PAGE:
New Window With Profile

A new window will be opened with the specified profile.

Next/Previous Tab/Window

Navigates through tabs and windows.

Open Context Menu

Opens the menu normally opened by a right click.

Open URL in background

Opens the URL under the pointer in your web browser without bringing the browser to the foreground.

Open URL/Semantic History

Opens the URL under the pointer, bringing the web browser to the foreground. If what's under the cursor is a filename on the local machine, it will be opened with Semantic History.

Paste from Clipboard

This is identical to Edit > Paste.

Paste from Selection

Pastes the most recent selection made in iTerm2, even if it's not what's in the pasteboard.

Select Next/Previous Pane

Navigates panes according to how recently they were used.

Select pane Above/Below/Left/Right

Navigates panes by their layout.

Send Escape Sequence...

This action allows you to enter some text that will be sent when the associated key is pressed. First, the ESC character is sent, and then the text you entered is sent.

Send Hex Code

This action allows you to enter a sequence of hex codes that will be sent. Each value should begin with "0x" followed by one or two hex digits (0-9, a-f, or A-F). Each code should be separated by a space. You can see a list of hex codes on in the "Hx" column.

Send Text

This action allows you to enter a text string that will be sent when the associated key is pressed. The following escape characters are supported: \n (newline), \e (escape), \a (bell), \t (tab).

Smart Selection

Performs smart selection on the text under the pointer.

Smart Selection ignoring Newlines

Performs smart selection on the text under the pointer, ignoring newlines (e.g., if a URL is split by a hard newline, it can still be selected as a single item).

Focus follows mouse

If enabled, moving the mouse over an inactive window will cause it to receive keyboard focus.

Cmd-Click Opens Filename/URL

If enabled, then clicking on a filename (of an existing file on the local machine) or a URL will open it.

Report ctrl-click to apps instead of opening menu

If enabled, ctrl-click will be sent to applications that support Xterm mouse reporting (if mouse reporting is enabled).

Three-finger tap reports middle click to apps

If enabled, a three-finger tap acts like a middle click for the purposes of mouse reporting.

Triple-click selects full wrapped lines

If enabled, a triple click selects a whole line, even if it was longer than one row in the terminal. If off, then triple click selects exactly one row.

Middle button pastes from clipboard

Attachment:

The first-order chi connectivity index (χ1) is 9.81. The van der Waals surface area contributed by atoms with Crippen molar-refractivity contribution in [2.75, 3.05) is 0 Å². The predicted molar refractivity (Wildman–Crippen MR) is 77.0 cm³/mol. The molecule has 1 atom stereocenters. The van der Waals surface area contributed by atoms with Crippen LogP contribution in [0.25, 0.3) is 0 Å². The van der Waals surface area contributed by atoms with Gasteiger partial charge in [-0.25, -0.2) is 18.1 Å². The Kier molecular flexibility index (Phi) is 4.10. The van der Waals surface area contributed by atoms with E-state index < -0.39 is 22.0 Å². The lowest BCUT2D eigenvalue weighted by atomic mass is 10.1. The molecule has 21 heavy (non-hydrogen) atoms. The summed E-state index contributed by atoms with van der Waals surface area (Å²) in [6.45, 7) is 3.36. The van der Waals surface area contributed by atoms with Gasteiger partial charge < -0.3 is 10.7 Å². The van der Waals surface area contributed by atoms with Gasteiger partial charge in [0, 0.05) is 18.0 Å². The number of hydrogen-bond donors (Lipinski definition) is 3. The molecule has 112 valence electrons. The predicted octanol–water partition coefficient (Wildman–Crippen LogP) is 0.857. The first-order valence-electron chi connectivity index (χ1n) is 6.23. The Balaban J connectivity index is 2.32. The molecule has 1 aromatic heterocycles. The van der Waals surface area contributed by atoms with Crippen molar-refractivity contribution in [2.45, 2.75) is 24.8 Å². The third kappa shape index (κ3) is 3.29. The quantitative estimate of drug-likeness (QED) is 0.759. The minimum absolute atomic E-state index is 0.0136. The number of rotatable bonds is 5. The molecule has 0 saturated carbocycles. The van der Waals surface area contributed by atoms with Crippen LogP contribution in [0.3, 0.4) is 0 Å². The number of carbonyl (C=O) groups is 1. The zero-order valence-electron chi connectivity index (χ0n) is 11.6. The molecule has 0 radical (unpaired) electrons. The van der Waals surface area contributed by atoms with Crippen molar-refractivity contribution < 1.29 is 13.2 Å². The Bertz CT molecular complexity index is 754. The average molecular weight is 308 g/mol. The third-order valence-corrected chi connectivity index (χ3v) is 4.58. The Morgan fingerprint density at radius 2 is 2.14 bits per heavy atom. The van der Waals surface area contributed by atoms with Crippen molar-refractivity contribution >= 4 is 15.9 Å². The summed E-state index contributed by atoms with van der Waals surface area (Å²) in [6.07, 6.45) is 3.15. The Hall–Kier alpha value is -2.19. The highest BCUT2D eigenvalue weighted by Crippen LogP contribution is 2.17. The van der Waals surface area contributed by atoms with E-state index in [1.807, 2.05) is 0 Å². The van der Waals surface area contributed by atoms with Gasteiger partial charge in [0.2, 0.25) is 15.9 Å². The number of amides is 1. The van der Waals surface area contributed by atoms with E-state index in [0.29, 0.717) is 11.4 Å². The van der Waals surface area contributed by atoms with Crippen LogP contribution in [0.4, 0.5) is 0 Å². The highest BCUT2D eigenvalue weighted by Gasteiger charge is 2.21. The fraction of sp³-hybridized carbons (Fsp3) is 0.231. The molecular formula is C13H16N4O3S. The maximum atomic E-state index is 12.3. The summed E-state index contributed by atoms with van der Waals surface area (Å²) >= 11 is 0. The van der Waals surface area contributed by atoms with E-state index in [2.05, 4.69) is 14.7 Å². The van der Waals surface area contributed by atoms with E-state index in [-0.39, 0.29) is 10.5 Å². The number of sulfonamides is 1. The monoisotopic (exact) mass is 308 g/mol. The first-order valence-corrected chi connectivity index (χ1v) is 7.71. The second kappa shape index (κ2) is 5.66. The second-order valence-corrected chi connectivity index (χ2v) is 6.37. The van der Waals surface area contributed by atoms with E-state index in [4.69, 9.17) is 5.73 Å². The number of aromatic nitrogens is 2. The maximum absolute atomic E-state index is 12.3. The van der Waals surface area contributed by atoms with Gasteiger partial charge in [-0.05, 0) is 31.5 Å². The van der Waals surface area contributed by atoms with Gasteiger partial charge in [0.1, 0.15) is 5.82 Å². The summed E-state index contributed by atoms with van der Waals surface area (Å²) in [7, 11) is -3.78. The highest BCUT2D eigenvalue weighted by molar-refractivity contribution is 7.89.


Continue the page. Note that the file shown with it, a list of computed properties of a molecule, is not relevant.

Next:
If enabled, clicking the mouse's middle button will paste. Otherwise, it may be reported to the application if Xterm mouse reporting is on and the application supports it.


This tab lets you view saved window arrangements. You can delete them with the minus button and select the default arrangement.


iTerm2 offers support for "coprocesses". This very powerful feature will allow you to interact with your terminal session in a new way.

What is a Coprocess?

A coprocess is a job, such as a shell script, that has a special relationship with a particular iTerm2 session. All output in a terminal window (that is, what you see on the screen) is also input to the coprocess. All output from the coprocess acts like text that the user is typing at the keyboard.

One obvious use of this feature is to automate interaction. For instance, suppose you want to automate your presence in a chat room. The following script could be used as a coprocess:

import sys
while True:
  line = raw_input()
  if line.strip() == "Are you there?":
    print "Yes"

You could disappear for years before your friends discover you're gone.

How Do I Start a Coprocess?

There are two ways to start a coprocess.

  1. Select "Run Coprocess..." from the Shell menu. Enter the name of a command to run as a coprocess.

  2. Create a Trigger in Prefs>Profiles>Advanced and select Run Coprocess... as the action. Give the script to run as a parameter. Triggers also have Silent Coprocesses, which prevent any output from going to the screen. This is useful for ZModem, for example.


A session can not have more than one coprocess at a time. When a coprocess is active, an icon will indicate that in the top right of the session.

Technical Details

The coprocess's stdin is a byte-for-byte copy of the input from the session's pty, beginning at the time the coprocess starts. In the case of a trigger-started coprocess, the line of input that triggered it MAY be the first line of input to the coprocess, but this is not guaranteed. If a coprocess is running, triggers with a Run Coprocess action will not fire. The coprocess's stdout stream will be treated the same as keyboard input. A small amount of buffering is provided for both input and output of the coprocess. When a buffer fills, the coprocess will block.